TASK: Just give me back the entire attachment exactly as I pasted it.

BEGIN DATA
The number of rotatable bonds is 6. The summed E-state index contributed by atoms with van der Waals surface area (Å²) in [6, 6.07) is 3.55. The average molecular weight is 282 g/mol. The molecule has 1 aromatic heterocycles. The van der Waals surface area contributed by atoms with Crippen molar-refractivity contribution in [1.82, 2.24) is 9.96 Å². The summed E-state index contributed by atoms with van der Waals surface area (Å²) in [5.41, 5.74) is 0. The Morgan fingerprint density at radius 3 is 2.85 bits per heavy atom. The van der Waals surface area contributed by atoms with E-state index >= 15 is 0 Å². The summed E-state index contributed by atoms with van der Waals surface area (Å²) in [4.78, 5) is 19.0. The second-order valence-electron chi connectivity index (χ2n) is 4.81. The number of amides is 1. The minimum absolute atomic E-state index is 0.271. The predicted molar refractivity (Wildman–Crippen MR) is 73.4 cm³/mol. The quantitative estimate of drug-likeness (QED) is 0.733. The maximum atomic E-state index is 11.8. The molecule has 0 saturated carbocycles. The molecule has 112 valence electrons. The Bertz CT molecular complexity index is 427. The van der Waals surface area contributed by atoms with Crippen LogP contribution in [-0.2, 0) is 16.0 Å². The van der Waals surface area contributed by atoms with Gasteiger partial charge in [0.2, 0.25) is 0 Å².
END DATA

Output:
The number of rotatable bonds is 6. The summed E-state index contributed by atoms with van der Waals surface area (Å²) in [6, 6.07) is 3.55. The average molecular weight is 282 g/mol. The molecule has 1 aromatic heterocycles. The van der Waals surface area contributed by atoms with Crippen molar-refractivity contribution in [1.82, 2.24) is 9.96 Å². The summed E-state index contributed by atoms with van der Waals surface area (Å²) in [5.41, 5.74) is 0. The Morgan fingerprint density at radius 3 is 2.85 bits per heavy atom. The van der Waals surface area contributed by atoms with E-state index >= 15 is 0 Å². The summed E-state index contributed by atoms with van der Waals surface area (Å²) in [4.78, 5) is 19.0. The second-order valence-electron chi connectivity index (χ2n) is 4.81. The number of amides is 1. The minimum absolute atomic E-state index is 0.271. The predicted molar refractivity (Wildman–Crippen MR) is 73.4 cm³/mol. The quantitative estimate of drug-likeness (QED) is 0.733. The maximum atomic E-state index is 11.8. The molecule has 0 saturated carbocycles. The molecule has 112 valence electrons. The Bertz CT molecular complexity index is 427. The van der Waals surface area contributed by atoms with Crippen LogP contribution in [-0.2, 0) is 16.0 Å². The van der Waals surface area contributed by atoms with Gasteiger partial charge in [0.2, 0.25) is 0 Å².